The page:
But am I comfortable being in communion with a church that ordains women to the episcopate, that effectively endorses homosexuality, that has so little orthodoxy it would be unrecognisable to anyone who lives only a century ago? The Roman church seems to be misguided, but in an honest way (if you understand what I mean), whereas the Anglican communion has not simply been mistaken on a matter of understanding scripture, tradition, &c, but has, and it may acknowldege this itself, willingly caved in to the fashionable views of the day. It hasnt even tried to remain orthodox.
     
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  9. Religious Fanatic

    Religious Fanatic Well-Known Member

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    What I find disturbing and upsetting is people talking about the 'growth' of traditional Anglicanism in the USA. Where is this happening? We only have two extremely small traditional Anglican churches within the entire state of Nevada, only one being listed on the local diocese directory. Orthodox Anglicanism is disappearing from the USA. People are getting very ecstatic over a church that is outnumbered by its schismatic, heretical offshoot the Episcopal Church. I know we're supposed to have faith that the gates of hell will not prevail over it if you believe the Anglican church is the 'true church', so to speak, but it doesn't look good. And, I actually do hear more conversion stories online of Anglicans becoming RC than the other way around, despite what is claimed by testimonies of forum members. Finding orthodox Anglican resources online is also very difficult, as again the Episcopal church eclipses nearly everything to do with orthodox Anglicanism in internet resources.

    I love Anglicans, traditional ones at least, and mean them no disrespect, but I am really irritated by this whole phenomenon.
     
  10. Stalwart

    Stalwart Well-Known Member Anglican

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    It's the other way around. There was only the Episcopal Church 15 years ago. Now there's a whole new vibrant rapidly-growing orthodox Anglicanism. It may not reach you where you are just yet (Nevada is a big place), but that's a matter of time. Or you could help start a local chapel.


    I would imagine there was a "not" missing there somewhere? ;)
     
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  11. A Garden Gnome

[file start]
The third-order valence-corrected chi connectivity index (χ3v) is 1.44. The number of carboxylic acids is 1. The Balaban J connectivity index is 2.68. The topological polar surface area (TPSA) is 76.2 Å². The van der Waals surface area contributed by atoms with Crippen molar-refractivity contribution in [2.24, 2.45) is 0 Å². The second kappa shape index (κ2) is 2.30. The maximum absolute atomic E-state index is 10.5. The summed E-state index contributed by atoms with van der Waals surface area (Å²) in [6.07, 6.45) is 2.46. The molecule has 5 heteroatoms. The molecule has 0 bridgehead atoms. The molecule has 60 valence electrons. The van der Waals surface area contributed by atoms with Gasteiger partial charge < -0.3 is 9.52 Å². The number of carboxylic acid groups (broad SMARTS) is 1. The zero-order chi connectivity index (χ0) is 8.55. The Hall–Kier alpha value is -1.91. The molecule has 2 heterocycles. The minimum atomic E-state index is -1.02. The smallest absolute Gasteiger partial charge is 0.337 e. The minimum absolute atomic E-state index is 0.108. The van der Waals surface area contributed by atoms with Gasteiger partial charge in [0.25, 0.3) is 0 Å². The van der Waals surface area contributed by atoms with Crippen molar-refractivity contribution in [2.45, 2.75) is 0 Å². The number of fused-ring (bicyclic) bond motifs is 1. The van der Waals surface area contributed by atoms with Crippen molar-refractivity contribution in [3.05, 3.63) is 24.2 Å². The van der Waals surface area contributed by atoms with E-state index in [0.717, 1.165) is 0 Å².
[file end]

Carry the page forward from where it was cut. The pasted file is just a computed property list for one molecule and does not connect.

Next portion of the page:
A Garden Gnome Member

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    My greatest consolation is that this liberal church will not survive. In the course of history, many heresies have come and gone, but orthodoxy has remained. This may be the greatest of heresies we've had in a while, but The Lord will get us through it.
     
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  12. Religious Fanatic

    Religious Fanatic Well-Known Member

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    Sure. My plan is to join the Anglican church first, then decide whether or not to join the EO or RC if I change my views on it. Even if I decide to swim the tiber later, I don't see it as an abominable thing since the other churches must acknowledge that Anglicanism is surely a 'via media' of sorts even if it is not theologically correct for whatever reason. They have to acknowledge the same thing about evangelical Protestants, too, which is why I've seen EOs and RCs praising Billy Graham or C.S. Lewis. In other words, it at least sets them on the path towards Jesus Christ by association and if the others were true, it is still closer to them than other churches. Anglicanism helped me understand the RC and EO better, too. I thought about doing as you said, helping the local churches to grow. Someone once said that we can't always expect our church to do everything for us, but rather what can we do for the church itself to make it better.

    True. At least it's growing in Asia and Africa which are Anglican hotspots nowadays.
     
  13. Rexlion

    Rexlion Well-Known Member